Analysis of Combustion Process in Cold Operation with a Low Compression Ratio Diesel Engine

Paper #:
  • 2010-01-1267

Published:
  • 2010-04-12
Citation:
Perrin, H., Dumas, J., Laget, O., and Walter, B., "Analysis of Combustion Process in Cold Operation with a Low Compression Ratio Diesel Engine," SAE Int. J. Engines 3(1):1012-1032, 2010, https://doi.org/10.4271/2010-01-1267.
Pages:
21
Abstract:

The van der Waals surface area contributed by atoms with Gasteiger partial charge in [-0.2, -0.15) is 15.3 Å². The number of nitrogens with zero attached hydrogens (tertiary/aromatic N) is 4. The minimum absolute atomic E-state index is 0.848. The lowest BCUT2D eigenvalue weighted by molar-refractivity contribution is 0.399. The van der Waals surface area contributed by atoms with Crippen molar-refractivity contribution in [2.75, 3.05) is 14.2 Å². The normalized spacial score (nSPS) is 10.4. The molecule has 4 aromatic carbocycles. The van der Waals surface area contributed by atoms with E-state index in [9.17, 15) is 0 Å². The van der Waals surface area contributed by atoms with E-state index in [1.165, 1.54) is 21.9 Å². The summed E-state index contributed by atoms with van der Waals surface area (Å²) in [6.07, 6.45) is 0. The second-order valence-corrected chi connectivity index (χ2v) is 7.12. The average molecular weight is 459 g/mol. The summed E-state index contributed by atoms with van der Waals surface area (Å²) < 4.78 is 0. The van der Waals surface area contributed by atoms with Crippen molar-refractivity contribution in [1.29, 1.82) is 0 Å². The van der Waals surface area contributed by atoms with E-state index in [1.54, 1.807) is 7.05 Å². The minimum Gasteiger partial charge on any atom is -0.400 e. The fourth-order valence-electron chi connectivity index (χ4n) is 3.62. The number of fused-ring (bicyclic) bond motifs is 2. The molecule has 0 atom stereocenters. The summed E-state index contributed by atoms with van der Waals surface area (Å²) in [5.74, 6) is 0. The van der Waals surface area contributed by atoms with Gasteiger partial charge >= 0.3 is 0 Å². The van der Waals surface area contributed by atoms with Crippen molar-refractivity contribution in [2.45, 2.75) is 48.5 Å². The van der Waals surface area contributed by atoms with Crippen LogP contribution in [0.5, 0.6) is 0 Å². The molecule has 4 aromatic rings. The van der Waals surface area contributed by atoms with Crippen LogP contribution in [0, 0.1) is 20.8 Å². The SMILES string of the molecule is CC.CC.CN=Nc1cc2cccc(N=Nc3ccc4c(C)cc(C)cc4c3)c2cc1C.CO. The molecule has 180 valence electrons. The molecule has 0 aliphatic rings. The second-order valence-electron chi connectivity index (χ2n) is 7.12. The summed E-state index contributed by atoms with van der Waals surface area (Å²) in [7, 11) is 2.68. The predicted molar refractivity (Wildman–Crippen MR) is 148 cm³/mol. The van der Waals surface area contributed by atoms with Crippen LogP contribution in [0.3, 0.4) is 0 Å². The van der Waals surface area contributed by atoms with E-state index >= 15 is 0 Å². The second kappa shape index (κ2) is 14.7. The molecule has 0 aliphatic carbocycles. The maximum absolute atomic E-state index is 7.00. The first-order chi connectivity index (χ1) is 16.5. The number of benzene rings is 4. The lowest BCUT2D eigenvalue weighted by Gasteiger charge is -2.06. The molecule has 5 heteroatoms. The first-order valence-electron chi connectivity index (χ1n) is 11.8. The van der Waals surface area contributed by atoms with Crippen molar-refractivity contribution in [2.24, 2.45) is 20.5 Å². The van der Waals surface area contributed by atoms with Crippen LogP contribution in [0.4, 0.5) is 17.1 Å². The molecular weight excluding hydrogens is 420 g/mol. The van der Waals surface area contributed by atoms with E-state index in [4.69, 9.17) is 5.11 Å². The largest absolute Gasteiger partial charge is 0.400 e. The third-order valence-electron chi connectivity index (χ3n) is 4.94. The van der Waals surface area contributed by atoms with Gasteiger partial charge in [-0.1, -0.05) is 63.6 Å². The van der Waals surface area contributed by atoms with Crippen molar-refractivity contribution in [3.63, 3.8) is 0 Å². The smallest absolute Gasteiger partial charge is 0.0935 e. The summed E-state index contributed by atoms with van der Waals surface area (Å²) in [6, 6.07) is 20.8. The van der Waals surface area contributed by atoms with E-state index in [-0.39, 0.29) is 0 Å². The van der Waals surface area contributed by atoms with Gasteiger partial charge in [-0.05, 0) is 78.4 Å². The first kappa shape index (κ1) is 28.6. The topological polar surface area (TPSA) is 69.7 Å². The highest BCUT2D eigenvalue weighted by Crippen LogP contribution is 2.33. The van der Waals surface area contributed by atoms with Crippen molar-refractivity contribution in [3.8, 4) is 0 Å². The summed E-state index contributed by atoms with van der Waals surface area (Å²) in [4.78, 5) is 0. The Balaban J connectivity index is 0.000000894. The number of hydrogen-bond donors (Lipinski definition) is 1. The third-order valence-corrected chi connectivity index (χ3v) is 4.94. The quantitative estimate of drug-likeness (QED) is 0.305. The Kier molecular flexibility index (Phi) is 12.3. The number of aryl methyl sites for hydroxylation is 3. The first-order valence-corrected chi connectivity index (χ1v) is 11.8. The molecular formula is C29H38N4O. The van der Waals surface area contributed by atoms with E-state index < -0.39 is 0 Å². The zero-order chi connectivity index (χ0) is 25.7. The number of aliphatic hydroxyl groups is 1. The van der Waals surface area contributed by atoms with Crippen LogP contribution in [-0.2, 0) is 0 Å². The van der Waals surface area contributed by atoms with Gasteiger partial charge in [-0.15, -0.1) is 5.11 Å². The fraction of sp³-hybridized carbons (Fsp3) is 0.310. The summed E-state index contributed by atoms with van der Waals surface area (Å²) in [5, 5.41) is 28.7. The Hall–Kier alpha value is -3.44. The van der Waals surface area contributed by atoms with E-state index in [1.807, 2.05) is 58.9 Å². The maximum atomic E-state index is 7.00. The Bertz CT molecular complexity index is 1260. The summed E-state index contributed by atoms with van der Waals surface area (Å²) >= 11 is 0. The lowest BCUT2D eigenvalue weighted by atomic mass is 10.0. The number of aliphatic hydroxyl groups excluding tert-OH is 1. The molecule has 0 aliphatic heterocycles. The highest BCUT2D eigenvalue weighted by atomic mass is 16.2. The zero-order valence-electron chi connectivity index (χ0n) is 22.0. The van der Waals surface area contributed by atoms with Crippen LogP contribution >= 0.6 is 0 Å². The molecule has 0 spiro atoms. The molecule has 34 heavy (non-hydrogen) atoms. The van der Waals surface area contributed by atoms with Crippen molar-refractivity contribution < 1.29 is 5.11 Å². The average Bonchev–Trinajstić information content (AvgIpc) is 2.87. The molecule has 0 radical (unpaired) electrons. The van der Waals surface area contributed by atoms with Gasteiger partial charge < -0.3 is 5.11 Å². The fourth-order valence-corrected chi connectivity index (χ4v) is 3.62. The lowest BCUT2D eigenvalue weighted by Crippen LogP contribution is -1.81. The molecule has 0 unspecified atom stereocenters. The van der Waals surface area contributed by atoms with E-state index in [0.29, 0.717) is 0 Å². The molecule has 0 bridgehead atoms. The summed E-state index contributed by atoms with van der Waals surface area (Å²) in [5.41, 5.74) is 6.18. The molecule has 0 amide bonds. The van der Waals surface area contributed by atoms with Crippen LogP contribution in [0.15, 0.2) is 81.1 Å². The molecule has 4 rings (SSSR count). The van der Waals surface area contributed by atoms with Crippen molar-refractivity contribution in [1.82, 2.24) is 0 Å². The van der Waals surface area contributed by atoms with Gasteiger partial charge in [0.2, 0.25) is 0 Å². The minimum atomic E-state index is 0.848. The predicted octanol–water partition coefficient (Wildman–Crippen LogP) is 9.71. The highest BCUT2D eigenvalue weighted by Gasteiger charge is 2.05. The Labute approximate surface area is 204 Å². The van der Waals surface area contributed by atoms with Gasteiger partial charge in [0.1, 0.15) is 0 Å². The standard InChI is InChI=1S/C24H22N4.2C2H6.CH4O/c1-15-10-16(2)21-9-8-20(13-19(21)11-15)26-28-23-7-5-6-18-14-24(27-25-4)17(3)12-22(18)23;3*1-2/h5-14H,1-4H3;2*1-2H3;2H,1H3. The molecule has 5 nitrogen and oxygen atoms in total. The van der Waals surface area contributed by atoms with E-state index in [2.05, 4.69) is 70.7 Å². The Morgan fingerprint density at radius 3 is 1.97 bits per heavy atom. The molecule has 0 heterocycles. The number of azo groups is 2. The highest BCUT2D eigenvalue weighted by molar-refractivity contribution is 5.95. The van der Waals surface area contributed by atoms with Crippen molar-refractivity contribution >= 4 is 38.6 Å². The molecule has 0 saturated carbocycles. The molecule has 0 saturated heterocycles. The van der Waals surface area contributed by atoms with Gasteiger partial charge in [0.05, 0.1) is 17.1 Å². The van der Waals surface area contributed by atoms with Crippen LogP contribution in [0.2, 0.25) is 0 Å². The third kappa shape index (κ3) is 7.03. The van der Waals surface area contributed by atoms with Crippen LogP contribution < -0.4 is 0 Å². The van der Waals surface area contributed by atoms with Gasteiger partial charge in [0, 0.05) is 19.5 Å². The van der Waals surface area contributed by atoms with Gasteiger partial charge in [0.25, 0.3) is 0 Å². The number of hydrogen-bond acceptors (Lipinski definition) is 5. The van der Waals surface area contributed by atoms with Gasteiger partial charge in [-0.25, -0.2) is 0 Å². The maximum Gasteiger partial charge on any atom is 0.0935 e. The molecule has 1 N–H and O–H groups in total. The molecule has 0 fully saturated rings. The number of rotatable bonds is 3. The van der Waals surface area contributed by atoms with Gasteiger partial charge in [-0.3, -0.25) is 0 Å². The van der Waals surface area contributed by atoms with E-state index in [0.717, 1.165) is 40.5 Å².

Future emissions standards for passenger cars require a reduction of NOx (nitrogen oxide) and CO₂ (carbon dioxide) emissions of diesel engines. One of the ways to reach this challenge while keeping other emissions under control (CO: carbon monoxide, HC: unburned hydrocarbons and particulates) is to reduce the volumetric compression ratio (CR). Nevertheless complications appear with this CR reduction, notably during very cold operation: start and idle. These complications justify intensifying the work in this area.Investigations were led on a real 4-cylinder diesel 13.7:1 CR engine, using complementary tools: experimental tests, in-cylinder visualizations and CFD (Computational Fluid Dynamics) calculations. In previous papers, the way the Main combustion takes place according to Pilot combustion behavior was highlighted.This paper, presents an in-depth study of mixture preparation and the subsequent combustion process.Using laser illumination techniques, in-cylinder visualizations highlight - even at low engine speed during cranking operation - the existence of swirl motion moving the fuel being vaporized inside the chamber. In these conditions, visualizations and computations show that the vicinity of the glow plug and one injector spray leads to a combination of adequate temperature and air/fuel ratio and so to the combustion initiation. CFD calculations also point out that the "stair shape" evolution of heat release can come from a progressive propagation of combustion from one spray to another.Using the available tools, it appears also that some troubles encountered in cold idle can be attributed to inadequate engine control.The tools developed (experimental tests, in-cylinder visualizations, and calculations) have proven quite effective and complementary capabilities in order to investigate and to understand the physical phenomena encountered during cold operation (start and idle). Even if correlations are not always easy to establish between these phenomena and engine performance: speed stability or smoke opacity, these tools will allow to progress in this area and to further improve engine behavior and emissions.
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